SMEs across the UK are feeling cynical when looking at their exporting opportunities this year, according to the latest SME confidence Tracker conducted by Bibby Financial Services.
The research which was generated during the first quarter in 2018 has highlighted that, of those who took part in the research, 66% of SMEs only buy and sell domestically while 20% do both exporting and importing. 7% just import with the same amount selling their goods and services across seas. Of the businesses who responded saying they currently do no form of exporting, 40% have no intention in starting, 28% consider their goods and services as not suitable for overseas while 10% have plans to explore exporting between April and July this year.
Specialist Director at Bibby Financial Services, Kash Ahmad comments;
“The ‘Made in Britain’ stamp is a sign of quality assurance worldwide and has huge credibility in overseas markets. However, our research shows that many small and medium sized businesses are either sceptical over the benefits of exporting, or do not believe their goods and services can be sold internationally.”
The report, which surveys SMEs within the manufacturing, wholesale, transport, services and construction markets found that the UK’s most popular list of countries they export with are;
When looking at those who are importers the most important countries are;
Ahmad continues to say;
“There are fantastic support services to help SMEs overcome the complexities of trading internationally from organisations such as the Institute of Export, International Trade and the British Exporters Association. However, it is clear that smaller businesses need further help in identifying opportunities to grow by trading internationally, and – importantly – support in understanding which international markets their goods and services could appeal to.”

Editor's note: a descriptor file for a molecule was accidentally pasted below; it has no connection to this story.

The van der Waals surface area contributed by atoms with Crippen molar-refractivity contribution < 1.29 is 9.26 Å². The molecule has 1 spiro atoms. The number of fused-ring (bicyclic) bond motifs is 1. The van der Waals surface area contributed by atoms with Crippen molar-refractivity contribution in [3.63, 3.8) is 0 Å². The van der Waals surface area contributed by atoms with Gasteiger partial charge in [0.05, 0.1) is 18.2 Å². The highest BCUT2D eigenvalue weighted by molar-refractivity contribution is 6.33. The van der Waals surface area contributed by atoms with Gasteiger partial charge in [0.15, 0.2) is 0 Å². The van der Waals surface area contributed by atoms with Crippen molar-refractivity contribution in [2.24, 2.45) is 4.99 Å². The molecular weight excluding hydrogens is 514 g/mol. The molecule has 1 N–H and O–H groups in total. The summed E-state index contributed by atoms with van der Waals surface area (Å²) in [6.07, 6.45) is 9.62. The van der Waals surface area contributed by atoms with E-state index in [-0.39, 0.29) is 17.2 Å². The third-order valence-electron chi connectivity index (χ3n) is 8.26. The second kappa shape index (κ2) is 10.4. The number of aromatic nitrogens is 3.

Although SMEs are feeling cynical about exporting opportunities, the number of SMEs who believe their sales will grow during the second quarter this year has increased by 13% with 50% saying they are now expecting growth compared their initial thoughts during the first 3 months of the year.
To add, 36% of SMEs have revealed that they would back calls for Britain to stay in the Single Market and Customs Union.
Ahmad concludes with;
“While there is still a long way to go in negotiating the UK’s split from the EU, it is imperative that SMEs are kept at the heart of future discussions. This really needs to start with a review of how the Government can encourage business owners to leverage exporting opportunities presented, both inside and outside of the trading bloc. Whether for manufacturers in the Midlands, Scottish food and drink producers, or SMEs working in Wales’s growing creative industries, there are markets across the world crying-out for British goods and services. It’s imperative that support is available to help non-exporting SMEs to recognise and realise these opportunities.”